How To Keep Your Dog Happy And Healthy During Coronavirus Lockdown
Our latest Guest Blog is by Alexandra Seagal who is the Editor of Animalso. Here she offers advice as to how to keep your dog happy and healthy during the Coronavirus Lockdown
Being forced to remain in quarantine isn’t easy for anyone, and that includes your dog. Fido could be experiencing the same uncertainty, boredom, and frustration that you are as you wait out the COVID-19 Pandemic.
We don’t even notice that dogs give us so much during these trying times! Studies show they can also help reduce your stress and anxiety. So how do you keep your dog happy and healthy while in quarantine? Keep reading for some tips.
Staying active is important
No matter what size or how active your dog is, she needs physical exercise even if it’s as simple as tossing the ball down the hallway of your apartment.
Bigger canines, or dogs that are used to being on the move, need even more activities to stay healthy. If it’s possible in your location or you have a fenced backyard, go outside and play tag or fetch.
If you can safely take them out for a jog or walk while maintaining social distance, do this for at least 30 minutes a day.
Mental exercise matters
Perhaps just as important as physical activity is keeping your fur baby’s brain sharp. Your dog needs to be entertained and challenged to stay mentally healthy.
Pets who are used to being socialized can have depression and anxiety just like humans do, so this is particularly important during isolating situations like this.
Interactive feeders, like the Kong puzzle, are one way to challenge your doggo’s mind. You can also create your own game using a muffin tin and some tennis balls. Place treats in a few of the cups and then place the balls over all of the cups and challenge your dog to find all the treats.
Maybe try something as simple as teaching your dog some new tricks. Not only does this help them stay mentally fit during the quarantine, but you may also have an even better-trained dog when life returns to normal!
You can also turn on channels specifically for canines, like DogTV, so that your furry pal can be entertained while you work remotely.
Give your dog a retreat
It’s easy to forget that although your dog may be enjoying the fact that you and the family are around more, it can also be a bit too much for a pup who’s used to some alone time.
With everyone stuck at home, your pooch might find themselves overwhelmed with all the new activity. Give your buddy a place where they can escape to if they need a break from it all - sort of like personal space.
This can be a crate set aside just for him, or a pillow in one corner of the bedroom where your pooch can relax. If you live somewhere cold, it’s best to get your doggo a heated bed to help them stay comfortable. They’re excellent for older canines, too.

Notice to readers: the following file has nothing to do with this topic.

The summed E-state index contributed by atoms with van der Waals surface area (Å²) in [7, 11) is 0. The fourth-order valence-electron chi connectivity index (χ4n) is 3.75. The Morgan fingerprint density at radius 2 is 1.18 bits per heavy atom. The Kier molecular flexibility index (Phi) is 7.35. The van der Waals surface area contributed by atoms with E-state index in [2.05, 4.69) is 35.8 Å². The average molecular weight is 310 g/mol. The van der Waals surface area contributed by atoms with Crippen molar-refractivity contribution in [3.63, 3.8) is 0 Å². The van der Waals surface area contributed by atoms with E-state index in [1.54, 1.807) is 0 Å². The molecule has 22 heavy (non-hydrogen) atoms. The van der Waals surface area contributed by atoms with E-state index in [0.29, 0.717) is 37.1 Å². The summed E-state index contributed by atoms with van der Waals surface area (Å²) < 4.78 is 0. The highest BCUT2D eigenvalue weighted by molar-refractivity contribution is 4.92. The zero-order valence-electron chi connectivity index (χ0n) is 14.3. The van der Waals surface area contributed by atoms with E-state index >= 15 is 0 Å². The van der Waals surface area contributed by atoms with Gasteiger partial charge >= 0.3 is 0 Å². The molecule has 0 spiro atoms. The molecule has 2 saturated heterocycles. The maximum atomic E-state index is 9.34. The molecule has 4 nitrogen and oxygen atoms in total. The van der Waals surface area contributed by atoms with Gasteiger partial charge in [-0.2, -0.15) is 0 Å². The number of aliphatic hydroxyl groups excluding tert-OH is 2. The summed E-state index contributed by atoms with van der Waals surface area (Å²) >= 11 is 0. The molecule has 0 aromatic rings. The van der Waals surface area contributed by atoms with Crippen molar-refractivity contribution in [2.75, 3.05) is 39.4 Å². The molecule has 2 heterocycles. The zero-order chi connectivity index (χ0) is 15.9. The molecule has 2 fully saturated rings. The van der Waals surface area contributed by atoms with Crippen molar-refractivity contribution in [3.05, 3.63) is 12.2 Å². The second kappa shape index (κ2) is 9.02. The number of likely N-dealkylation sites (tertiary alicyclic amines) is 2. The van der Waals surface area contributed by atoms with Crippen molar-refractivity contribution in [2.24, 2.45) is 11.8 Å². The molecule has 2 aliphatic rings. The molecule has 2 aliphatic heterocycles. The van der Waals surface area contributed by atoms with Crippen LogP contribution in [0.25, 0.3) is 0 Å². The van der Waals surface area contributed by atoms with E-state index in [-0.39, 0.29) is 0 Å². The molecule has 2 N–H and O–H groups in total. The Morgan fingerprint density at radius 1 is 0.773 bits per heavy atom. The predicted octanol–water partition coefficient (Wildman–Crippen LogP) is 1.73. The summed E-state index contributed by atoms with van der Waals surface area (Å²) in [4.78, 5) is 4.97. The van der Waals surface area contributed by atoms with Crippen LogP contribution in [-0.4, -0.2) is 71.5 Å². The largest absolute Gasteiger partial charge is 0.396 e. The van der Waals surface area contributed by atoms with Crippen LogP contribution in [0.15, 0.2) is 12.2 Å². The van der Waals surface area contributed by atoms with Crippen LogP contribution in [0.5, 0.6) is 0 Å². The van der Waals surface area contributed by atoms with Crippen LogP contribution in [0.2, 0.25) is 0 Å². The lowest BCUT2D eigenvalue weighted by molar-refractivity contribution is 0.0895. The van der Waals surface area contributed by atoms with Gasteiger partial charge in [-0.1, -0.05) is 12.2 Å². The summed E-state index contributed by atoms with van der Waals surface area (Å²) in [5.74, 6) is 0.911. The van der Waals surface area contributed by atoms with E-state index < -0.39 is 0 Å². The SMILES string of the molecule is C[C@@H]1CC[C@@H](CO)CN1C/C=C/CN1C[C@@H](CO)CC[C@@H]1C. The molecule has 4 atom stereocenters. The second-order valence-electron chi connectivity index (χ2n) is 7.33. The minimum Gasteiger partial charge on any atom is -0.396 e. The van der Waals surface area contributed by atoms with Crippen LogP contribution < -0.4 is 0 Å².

Teach your little ones to be aware of the signs that your pup needs a break, too. Some of those signs can be panting, repeated yawning, a flattened tail, or a lowered body. If your dog shows any signs that he needs a break, step away, and let him decide when to re-engage.
Keep your home tidy
With everyone staying indoors, no doubt you’ve had an increase in the amount of trash piling up. Be sure to keep your home clean because otherwise, you risk the chance that your dog might eat something they shouldn’t.
Pick up food wrappers, keep an eye on kids if they eat snacks around the house, and clean up home craft projects. Don’t forget table scraps left on the counter that some pets can reach.
Dogs are curious creatures. Avoid catching their interest that will lead to taking a bite out of a paper mache project and have to go to an emergency run to the vet.
Don’t be tempted to increase food and treats
Many humans complain that the Coronavirus quarantine is making their waistline suffer. Do not let your pooch go through the same problem.
When humans are home with their dogs more often, there’s evidence that they tend to gain weight because we offer up more treats, food, or scraps. Be careful not to change up your dog’s routine.
Stick to a regular mealtime routine, limit treats to the manufacturer’s directions, and don’t sneak Fido a bite of your dinner or even one french fry - no matter how tempting it might be.
Protect your dog from diseases
There’s no evidence that dogs can get sick with the Coronavirus, but that doesn’t mean they don’t need a little extra protection for your sake.
Pets could carry the virus on their leash or collar, so don’t let strangers pet your pooch. Maintain social distancing of 6 feet, not only from other humans but from other dogs, as well.
Don’t put a mask on your pet. It’s unnecessary and could even be harmful.
If you do get sick, some experts recommend that you stay away from your dog just as you would from other people until you are feeling better. Have a friend or family member feed and care for your pet while you’re sick. It’s best to be safe than sorry.
It helps to have a plan in place for such an event. If you find yourself so ill that you can’t properly take care of your canine buddy, you want to know that there is someone out there who will make sure they are safe.
Alexandra Seagal is the editor of Animalso Website - https://animalso.com